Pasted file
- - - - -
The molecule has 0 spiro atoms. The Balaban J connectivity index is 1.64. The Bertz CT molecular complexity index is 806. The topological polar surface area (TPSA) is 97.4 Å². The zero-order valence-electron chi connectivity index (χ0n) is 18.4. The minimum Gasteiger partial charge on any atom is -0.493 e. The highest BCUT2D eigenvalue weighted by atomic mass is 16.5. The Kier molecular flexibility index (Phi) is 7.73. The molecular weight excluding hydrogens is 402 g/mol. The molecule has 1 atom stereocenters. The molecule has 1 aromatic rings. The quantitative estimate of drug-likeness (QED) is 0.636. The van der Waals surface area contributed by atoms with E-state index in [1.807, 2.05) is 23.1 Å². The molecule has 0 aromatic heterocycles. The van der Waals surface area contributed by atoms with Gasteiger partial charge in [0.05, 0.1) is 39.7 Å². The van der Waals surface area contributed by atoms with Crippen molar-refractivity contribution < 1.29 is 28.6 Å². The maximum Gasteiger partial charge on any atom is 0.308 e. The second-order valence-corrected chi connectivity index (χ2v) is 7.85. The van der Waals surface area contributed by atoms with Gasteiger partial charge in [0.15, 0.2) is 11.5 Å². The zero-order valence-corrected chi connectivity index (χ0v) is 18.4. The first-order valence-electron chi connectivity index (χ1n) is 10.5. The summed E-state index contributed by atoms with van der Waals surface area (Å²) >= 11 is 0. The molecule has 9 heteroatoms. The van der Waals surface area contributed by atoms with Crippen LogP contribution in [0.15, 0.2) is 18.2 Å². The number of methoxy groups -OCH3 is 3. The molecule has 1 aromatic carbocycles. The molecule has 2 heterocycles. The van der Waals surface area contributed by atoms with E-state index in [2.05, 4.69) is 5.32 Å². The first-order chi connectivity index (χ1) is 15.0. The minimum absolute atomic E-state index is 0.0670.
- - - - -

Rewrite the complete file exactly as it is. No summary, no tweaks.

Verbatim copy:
The molecule has 0 spiro atoms. The Balaban J connectivity index is 1.64. The Bertz CT molecular complexity index is 806. The topological polar surface area (TPSA) is 97.4 Å². The zero-order valence-electron chi connectivity index (χ0n) is 18.4. The minimum Gasteiger partial charge on any atom is -0.493 e. The highest BCUT2D eigenvalue weighted by atomic mass is 16.5. The Kier molecular flexibility index (Phi) is 7.73. The molecular weight excluding hydrogens is 402 g/mol. The molecule has 1 atom stereocenters. The molecule has 1 aromatic rings. The quantitative estimate of drug-likeness (QED) is 0.636. The van der Waals surface area contributed by atoms with E-state index in [1.807, 2.05) is 23.1 Å². The molecule has 0 aromatic heterocycles. The van der Waals surface area contributed by atoms with Gasteiger partial charge in [0.05, 0.1) is 39.7 Å². The van der Waals surface area contributed by atoms with Crippen molar-refractivity contribution < 1.29 is 28.6 Å². The maximum Gasteiger partial charge on any atom is 0.308 e. The second-order valence-corrected chi connectivity index (χ2v) is 7.85. The van der Waals surface area contributed by atoms with Gasteiger partial charge in [0.15, 0.2) is 11.5 Å². The zero-order valence-corrected chi connectivity index (χ0v) is 18.4. The first-order valence-electron chi connectivity index (χ1n) is 10.5. The summed E-state index contributed by atoms with van der Waals surface area (Å²) >= 11 is 0. The molecule has 9 heteroatoms. The van der Waals surface area contributed by atoms with Crippen LogP contribution in [0.15, 0.2) is 18.2 Å². The number of methoxy groups -OCH3 is 3. The molecule has 1 aromatic carbocycles. The molecule has 2 heterocycles. The van der Waals surface area contributed by atoms with E-state index in [2.05, 4.69) is 5.32 Å². The first-order chi connectivity index (χ1) is 15.0. The minimum absolute atomic E-state index is 0.0670.